Finding God in the ordinary

The Lord Is My Chef Daily Recipe for the Soul by Fr. Nicanor F. Lalog II
Wednesday in the Fourth Week of Ordinary Time, Year I, 01 February 2023
Hebrews 12:4-7, 11-15     ><]]]'> + ><]]]'> + ><]]]'>     Mark 6:1-6
Jesus departed from there 
and came to his native place,
accompanied by his disciples.
When the sabbath came
he began to teach in the synagogue,
and many who heard him were astonished
(Mark 6:1-2).

How nice, O Lord,
that you never stop 
to come home with us,
to be with us,
to be one of us.
And too often,
we are astonished
with your works.
Just like your local folks
back then at Nazareth.
So often, it all ends
that way with us with you,
Jesus:  we are astonished,
surprised, amazed, and wowed
by your works.
But rarely by your person
that we cannot see you anymore
in ordinary things and most especially,
when things become difficult.
Forgive us, Jesus, when like
your town folks, we also "took
offense at you" (Mk. 6:3), 
questioning you,
daring you with your powers;
make us realize the beauty of
you being a Brother,
a Friend to us,
someone we can come to,
someone we can rely on
as being present with us
always, and most of all,
our life and salvation 
for you are our Lord and Master.
Help us also endure our trials 
as a discipline like what the author of the
Letter to the Hebrews exhorted us
in the first reading today;
let us enter into a personal relationship
with you, Jesus, so we may also experience
our being children of the Father
who disciplines us with the trials
that come our way.

At the time, all discipline seems a cause not for joy but for pain, yet later it brings the peaceful fruit of righteousness to those who are trained by it. So strengthen your drooping hands and your weak knees. Make straight paths for your feet, that what is lame may not be dislocated but healed.

Hebrews 12:11-13
On this first day of February,
open our eyes and our hearts
to you dear Jesus that we may find you
always in ordinary and difficult times
of our lives for that is when 
you are most present in us and 
among us.  Amen.

Something old, something new

The Lord Is My Chef Daily Recipe for the Soul by Fr. Nicanor F. Lalog II
Monday in the Second Week of Ordinary Time, Year I, 16 January 2023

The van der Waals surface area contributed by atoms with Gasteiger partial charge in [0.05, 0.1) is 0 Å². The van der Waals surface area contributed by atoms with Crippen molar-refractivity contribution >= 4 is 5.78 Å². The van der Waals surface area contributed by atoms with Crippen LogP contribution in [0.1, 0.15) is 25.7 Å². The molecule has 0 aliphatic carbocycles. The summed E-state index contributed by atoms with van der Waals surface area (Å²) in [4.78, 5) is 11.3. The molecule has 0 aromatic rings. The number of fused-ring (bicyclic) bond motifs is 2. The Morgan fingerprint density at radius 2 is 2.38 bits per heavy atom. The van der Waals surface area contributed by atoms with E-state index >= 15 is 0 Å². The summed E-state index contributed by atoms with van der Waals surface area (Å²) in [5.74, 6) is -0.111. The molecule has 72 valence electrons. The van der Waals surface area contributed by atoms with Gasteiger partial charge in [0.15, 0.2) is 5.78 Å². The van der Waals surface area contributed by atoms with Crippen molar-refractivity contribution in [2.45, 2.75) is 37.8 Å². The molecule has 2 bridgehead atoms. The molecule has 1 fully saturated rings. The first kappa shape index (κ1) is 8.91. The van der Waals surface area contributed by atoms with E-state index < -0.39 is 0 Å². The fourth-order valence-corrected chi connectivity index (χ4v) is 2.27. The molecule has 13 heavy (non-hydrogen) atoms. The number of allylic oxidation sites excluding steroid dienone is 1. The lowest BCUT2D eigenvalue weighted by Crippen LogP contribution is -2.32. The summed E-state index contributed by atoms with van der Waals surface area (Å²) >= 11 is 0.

Hebrews 5:1-10     ><000'> + ><000'> + ><000'>     Mark 2:18-22
Glory and praise to you,
O God our loving Father,
for this brand new day
to begin anew in life,
to bridge and process
our past so we may live fully
in every present moment 
as we project our future.
Beginning today,
teach us in Christ Jesus your Son
the need for us to understand fully
and put into practice his teaching
"new wine is poured into
fresh wineskins" (Mk.2;22).
Enable us to always welcome change,
to find you coming to us in new
and often unexpected situations or
things and persons;
may we learn to bridge,
in fact become a bridge like Jesus,
the old and new,
the past and the present,
God and your people:
"In the days when he was in the Flesh,
he offered prayers and supplications
with loud cries and tears to the one
who was able to save him from death,
and he was heard because of his reverence.
Son though he was, he learned obedience
from what he suffered; and when he was made
perfect, he became the source of eternal salvation
for all who obey him" (Hebrews 5:7-9).
Dear Jesus,
teach me to have new perspectives,
new outlook in life in you,
by focusing more on you,
by believing in you,
in seeking and following you,
most of all, 
in seeing everything in you
so that I may learn to accept 
things of old
like pains and sufferings,
need for trials and difficulties
so that I may grow in
strength and maturity,
love and compassion
like you.
Amen.

Christmas is about accepting

The Lord Is My Chef Simbang Gabi Recipe for the Soul by Fr. Nicanor F. Lalog II
Fourth Sunday in Advent, Third Simbang Gabi, 18 December 2022
Isaiah 7:10-14 ><]]]]'> Romans 1:1-7 ><]]]]'> Matthew 1:18-24
Photo from vaticannews.va, 14 December 2020.

We are now at the final stretch of our Advent Season, getting closer to Christmas Day with our gospel today directly telling us how it all happened. And it was not very easy – in fact so difficult – just like with most of us in our many experiences in life when everything did not go so well as planned.

It would not be surprising at all that so many times, many of us would have also thought of giving up, of letting go everything like St. Joseph!

Now this is how the birth of Jesus Christ came about. When his mother Mary was betrothed to Joseph, but before they lived together, she was found with child through the holy Spirit. Joseph her husband, since he was a righteous man, yet unwilling to expose her to shame, decided to divorce her quietly.

Matthew 1:18-19

Christmas is a story of accepting difficulties in life especially persons dearest to us suddenly thrown into challenging situations. Exactly what happened to St. Joseph and Mama Mary.

Many times in life, we advise people going through problems to just simply accept how things are –“tanggapin na lang” – with some sense of resignation as if there is nothing we can do.

Sometimes it is true but many times, not at all true like with St. Joseph’s predicament. He accepted first Mary and then Jesus on a totally different manner worthy of our emulation. It was not out of resignation to the situation but was first of all focused in accepting and valuing persons.